Which team leads the sales enablement process in your company is a strategic decision. It’s often influenced by the company’s size, maturity, and business objectives. It also depends on customer needs, the sales process complexity, and the culture of the company.
A memory from the distant past, is taking the presentation deck created by marketing and making all sorts of adjustments to it before presenting it to the client.
All too often this was done mid flight. Literally. On a plane! Then I got off the plane and went into a meeting. It was the speed at which we did business.
Yes, I am talking years ago. When I worked on a vendor professional services team and did technical support of sales as part of the job. I helped sales win the multi-million dollar deals. Then I managed the services rollout to get it all implemented.
Thing was that those marketing decks were too long. Often including things not relevant to the deal at hand.
Sure, it was like working with an established garden. A lot of pruning. And then an insertion of my slide as solution architect of what we were proposing. Rather than really present it, we used it as a vehicle for discussion. To get confirmation we were moving in the right direction.
And yes, we should have provided feedback back to the marketing team that the presentation didn’t fit – though we didn’t trust they would listen.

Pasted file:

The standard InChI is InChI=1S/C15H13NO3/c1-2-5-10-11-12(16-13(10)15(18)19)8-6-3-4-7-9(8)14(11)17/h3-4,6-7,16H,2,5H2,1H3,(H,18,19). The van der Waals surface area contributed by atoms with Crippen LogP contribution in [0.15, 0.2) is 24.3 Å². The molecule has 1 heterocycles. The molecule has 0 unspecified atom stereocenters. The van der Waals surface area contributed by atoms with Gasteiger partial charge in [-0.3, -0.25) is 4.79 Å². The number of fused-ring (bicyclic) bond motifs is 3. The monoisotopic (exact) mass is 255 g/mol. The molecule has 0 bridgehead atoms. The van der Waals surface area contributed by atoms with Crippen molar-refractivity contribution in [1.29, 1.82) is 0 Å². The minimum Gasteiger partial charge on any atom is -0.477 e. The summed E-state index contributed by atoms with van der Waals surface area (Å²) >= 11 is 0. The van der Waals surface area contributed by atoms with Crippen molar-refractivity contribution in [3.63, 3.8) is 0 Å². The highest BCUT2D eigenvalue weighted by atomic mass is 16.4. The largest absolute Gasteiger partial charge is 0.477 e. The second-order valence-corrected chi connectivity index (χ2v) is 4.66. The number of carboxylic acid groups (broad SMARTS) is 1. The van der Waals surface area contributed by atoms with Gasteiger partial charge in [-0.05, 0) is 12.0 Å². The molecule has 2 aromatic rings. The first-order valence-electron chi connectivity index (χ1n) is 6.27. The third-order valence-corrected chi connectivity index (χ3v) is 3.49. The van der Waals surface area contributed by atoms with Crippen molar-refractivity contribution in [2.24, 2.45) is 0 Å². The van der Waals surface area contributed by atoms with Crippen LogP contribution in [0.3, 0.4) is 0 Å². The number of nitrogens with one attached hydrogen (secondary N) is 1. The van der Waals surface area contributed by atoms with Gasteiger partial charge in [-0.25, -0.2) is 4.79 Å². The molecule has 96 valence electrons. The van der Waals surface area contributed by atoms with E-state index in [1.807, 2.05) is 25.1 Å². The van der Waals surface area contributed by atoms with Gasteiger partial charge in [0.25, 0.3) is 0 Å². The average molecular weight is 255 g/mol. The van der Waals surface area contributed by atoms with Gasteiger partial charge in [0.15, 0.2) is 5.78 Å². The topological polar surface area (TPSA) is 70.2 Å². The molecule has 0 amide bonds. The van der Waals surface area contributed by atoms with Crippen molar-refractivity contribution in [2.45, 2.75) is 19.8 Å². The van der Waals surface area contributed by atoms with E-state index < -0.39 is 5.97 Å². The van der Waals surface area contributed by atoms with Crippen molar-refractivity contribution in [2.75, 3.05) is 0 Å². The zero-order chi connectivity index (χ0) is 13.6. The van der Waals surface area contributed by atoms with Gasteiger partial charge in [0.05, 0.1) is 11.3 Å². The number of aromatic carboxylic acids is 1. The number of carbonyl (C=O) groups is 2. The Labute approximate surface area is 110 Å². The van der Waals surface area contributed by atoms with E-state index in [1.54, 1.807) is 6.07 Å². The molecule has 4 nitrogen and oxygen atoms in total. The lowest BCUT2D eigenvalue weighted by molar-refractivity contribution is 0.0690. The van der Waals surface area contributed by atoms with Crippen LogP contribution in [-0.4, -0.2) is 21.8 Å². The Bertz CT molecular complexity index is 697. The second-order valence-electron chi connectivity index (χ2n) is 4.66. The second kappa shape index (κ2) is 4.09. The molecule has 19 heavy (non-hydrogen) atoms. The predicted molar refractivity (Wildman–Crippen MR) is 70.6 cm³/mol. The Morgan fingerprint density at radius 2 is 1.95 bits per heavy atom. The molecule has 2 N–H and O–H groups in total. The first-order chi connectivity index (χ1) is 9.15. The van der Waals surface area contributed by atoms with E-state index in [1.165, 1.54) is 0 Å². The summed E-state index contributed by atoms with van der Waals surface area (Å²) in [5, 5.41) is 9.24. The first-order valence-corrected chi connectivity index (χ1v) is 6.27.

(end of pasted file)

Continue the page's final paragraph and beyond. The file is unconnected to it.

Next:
Whew! Luckily, a lot of things have changed since then.
Mainly, that people aren’t always on a plane – though at some point, face to face is still important. Especially for the bigger deals.
Deals are different. And how people sell is different. Less solution selling – more consultative selling. More discussion – less presentation. Less reliance on that deck.
One of the biggest changes is that sales enablement materials and playbooks are often created cross-functionally, then just by one team alone. Making them more relevant.
When might the marketing team lead sales enablement.
A traditional approach is to entrust the Marketing team with producing the sales playbook and other sales enablement materials.
For many businesses this is a positive strategic approach that not only fosters alignment but also leverages the unique strengths of each department to drive comprehensive growth.
It harnesses the strengths of marketing in understanding customer personas, creating compelling content, and maintaining brand consistency.
As well, marketing can make use of data driven insights to optimize the strategy. Marketing can leverage analytics to refine playbooks based on real-time performance data, continuously improving their effectiveness.
It’s a helpful approach for businesses focused on creating and sustaining a customer centric messaging.
The sales team, can then focus on the execution of the sales playbook.
Startups and companies with smaller sales teams, benefit from a dedicated team focused on generating the playbook. It can also be useful for new product or service introduction, as part of a larger go to market plan.
As company grows and evolves, then a more collaborative approach to producing playbooks may evolve as well. Marketing teams benefit from feedback from sales teams. To ensure they produce a well-rounded and effective playbook that addresses the unique needs of the business.
When might the sales team take ownership of sales enablement.
While collaboration between sales and other departments is crucial, there’s undeniable value in letting the sales team take the lead in crafting sales playbooks.